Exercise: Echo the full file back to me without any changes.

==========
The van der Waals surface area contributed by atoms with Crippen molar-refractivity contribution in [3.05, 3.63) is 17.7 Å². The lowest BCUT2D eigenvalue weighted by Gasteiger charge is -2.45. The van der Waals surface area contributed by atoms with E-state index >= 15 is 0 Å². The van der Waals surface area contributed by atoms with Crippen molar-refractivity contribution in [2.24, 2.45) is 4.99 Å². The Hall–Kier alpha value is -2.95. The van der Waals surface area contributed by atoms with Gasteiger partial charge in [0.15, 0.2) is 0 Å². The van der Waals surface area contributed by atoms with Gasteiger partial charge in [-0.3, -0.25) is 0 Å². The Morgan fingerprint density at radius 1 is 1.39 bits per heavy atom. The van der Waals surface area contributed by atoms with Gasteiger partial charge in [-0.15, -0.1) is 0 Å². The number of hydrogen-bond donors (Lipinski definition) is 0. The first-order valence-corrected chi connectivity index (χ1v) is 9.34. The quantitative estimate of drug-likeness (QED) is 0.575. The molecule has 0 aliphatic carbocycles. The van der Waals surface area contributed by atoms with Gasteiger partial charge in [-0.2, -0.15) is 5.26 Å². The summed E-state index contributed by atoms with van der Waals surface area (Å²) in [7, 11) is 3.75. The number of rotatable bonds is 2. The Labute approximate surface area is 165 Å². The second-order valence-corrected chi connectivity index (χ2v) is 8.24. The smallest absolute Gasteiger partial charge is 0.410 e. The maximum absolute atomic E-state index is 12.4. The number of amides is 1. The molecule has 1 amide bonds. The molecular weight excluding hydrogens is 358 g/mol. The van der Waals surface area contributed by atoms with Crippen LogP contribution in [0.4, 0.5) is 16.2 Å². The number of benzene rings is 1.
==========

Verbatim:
The van der Waals surface area contributed by atoms with Crippen molar-refractivity contribution in [3.05, 3.63) is 17.7 Å². The lowest BCUT2D eigenvalue weighted by Gasteiger charge is -2.45. The van der Waals surface area contributed by atoms with E-state index >= 15 is 0 Å². The van der Waals surface area contributed by atoms with Crippen molar-refractivity contribution in [2.24, 2.45) is 4.99 Å². The Hall–Kier alpha value is -2.95. The van der Waals surface area contributed by atoms with Gasteiger partial charge in [0.15, 0.2) is 0 Å². The van der Waals surface area contributed by atoms with Gasteiger partial charge in [-0.3, -0.25) is 0 Å². The Morgan fingerprint density at radius 1 is 1.39 bits per heavy atom. The van der Waals surface area contributed by atoms with Gasteiger partial charge in [-0.15, -0.1) is 0 Å². The number of hydrogen-bond donors (Lipinski definition) is 0. The first-order valence-corrected chi connectivity index (χ1v) is 9.34. The quantitative estimate of drug-likeness (QED) is 0.575. The molecule has 0 aliphatic carbocycles. The van der Waals surface area contributed by atoms with Gasteiger partial charge in [-0.2, -0.15) is 5.26 Å². The summed E-state index contributed by atoms with van der Waals surface area (Å²) in [7, 11) is 3.75. The number of rotatable bonds is 2. The Labute approximate surface area is 165 Å². The second-order valence-corrected chi connectivity index (χ2v) is 8.24. The smallest absolute Gasteiger partial charge is 0.410 e. The maximum absolute atomic E-state index is 12.4. The number of amides is 1. The molecule has 1 amide bonds. The molecular weight excluding hydrogens is 358 g/mol. The van der Waals surface area contributed by atoms with Crippen LogP contribution in [0.4, 0.5) is 16.2 Å². The number of benzene rings is 1.